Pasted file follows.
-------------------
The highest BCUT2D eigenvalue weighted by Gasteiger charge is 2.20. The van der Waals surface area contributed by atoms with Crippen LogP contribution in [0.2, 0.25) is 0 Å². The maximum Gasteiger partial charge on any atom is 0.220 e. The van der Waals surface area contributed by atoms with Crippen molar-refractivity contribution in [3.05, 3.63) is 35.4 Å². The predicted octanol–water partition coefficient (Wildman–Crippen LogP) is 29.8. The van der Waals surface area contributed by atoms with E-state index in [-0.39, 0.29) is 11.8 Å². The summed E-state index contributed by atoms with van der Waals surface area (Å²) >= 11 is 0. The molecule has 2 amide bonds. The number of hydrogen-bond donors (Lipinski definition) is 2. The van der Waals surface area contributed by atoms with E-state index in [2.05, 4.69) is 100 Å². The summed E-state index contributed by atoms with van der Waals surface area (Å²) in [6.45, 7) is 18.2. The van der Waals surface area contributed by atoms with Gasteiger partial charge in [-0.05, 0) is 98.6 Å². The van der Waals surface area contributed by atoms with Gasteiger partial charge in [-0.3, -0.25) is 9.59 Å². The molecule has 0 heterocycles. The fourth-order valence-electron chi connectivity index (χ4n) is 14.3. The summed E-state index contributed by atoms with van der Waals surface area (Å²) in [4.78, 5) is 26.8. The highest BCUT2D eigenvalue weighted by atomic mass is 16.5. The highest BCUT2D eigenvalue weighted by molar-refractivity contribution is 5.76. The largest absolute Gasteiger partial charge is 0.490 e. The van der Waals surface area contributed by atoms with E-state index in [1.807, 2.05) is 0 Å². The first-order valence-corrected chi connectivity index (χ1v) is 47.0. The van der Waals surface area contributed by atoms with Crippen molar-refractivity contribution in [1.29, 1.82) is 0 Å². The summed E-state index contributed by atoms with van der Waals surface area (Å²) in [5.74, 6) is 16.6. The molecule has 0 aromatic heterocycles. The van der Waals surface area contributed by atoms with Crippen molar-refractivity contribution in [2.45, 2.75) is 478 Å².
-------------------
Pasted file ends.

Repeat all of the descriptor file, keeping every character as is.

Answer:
The highest BCUT2D eigenvalue weighted by Gasteiger charge is 2.20. The van der Waals surface area contributed by atoms with Crippen LogP contribution in [0.2, 0.25) is 0 Å². The maximum Gasteiger partial charge on any atom is 0.220 e. The van der Waals surface area contributed by atoms with Crippen molar-refractivity contribution in [3.05, 3.63) is 35.4 Å². The predicted octanol–water partition coefficient (Wildman–Crippen LogP) is 29.8. The van der Waals surface area contributed by atoms with E-state index in [-0.39, 0.29) is 11.8 Å². The summed E-state index contributed by atoms with van der Waals surface area (Å²) >= 11 is 0. The molecule has 2 amide bonds. The number of hydrogen-bond donors (Lipinski definition) is 2. The van der Waals surface area contributed by atoms with E-state index in [2.05, 4.69) is 100 Å². The summed E-state index contributed by atoms with van der Waals surface area (Å²) in [6.45, 7) is 18.2. The van der Waals surface area contributed by atoms with Gasteiger partial charge in [-0.05, 0) is 98.6 Å². The van der Waals surface area contributed by atoms with Gasteiger partial charge in [-0.3, -0.25) is 9.59 Å². The molecule has 0 heterocycles. The fourth-order valence-electron chi connectivity index (χ4n) is 14.3. The summed E-state index contributed by atoms with van der Waals surface area (Å²) in [4.78, 5) is 26.8. The highest BCUT2D eigenvalue weighted by atomic mass is 16.5. The highest BCUT2D eigenvalue weighted by molar-refractivity contribution is 5.76. The largest absolute Gasteiger partial charge is 0.490 e. The van der Waals surface area contributed by atoms with E-state index in [1.807, 2.05) is 0 Å². The first-order valence-corrected chi connectivity index (χ1v) is 47.0. The van der Waals surface area contributed by atoms with Crippen molar-refractivity contribution in [1.29, 1.82) is 0 Å². The summed E-state index contributed by atoms with van der Waals surface area (Å²) in [5.74, 6) is 16.6. The molecule has 0 aromatic heterocycles. The van der Waals surface area contributed by atoms with Crippen molar-refractivity contribution in [2.45, 2.75) is 478 Å².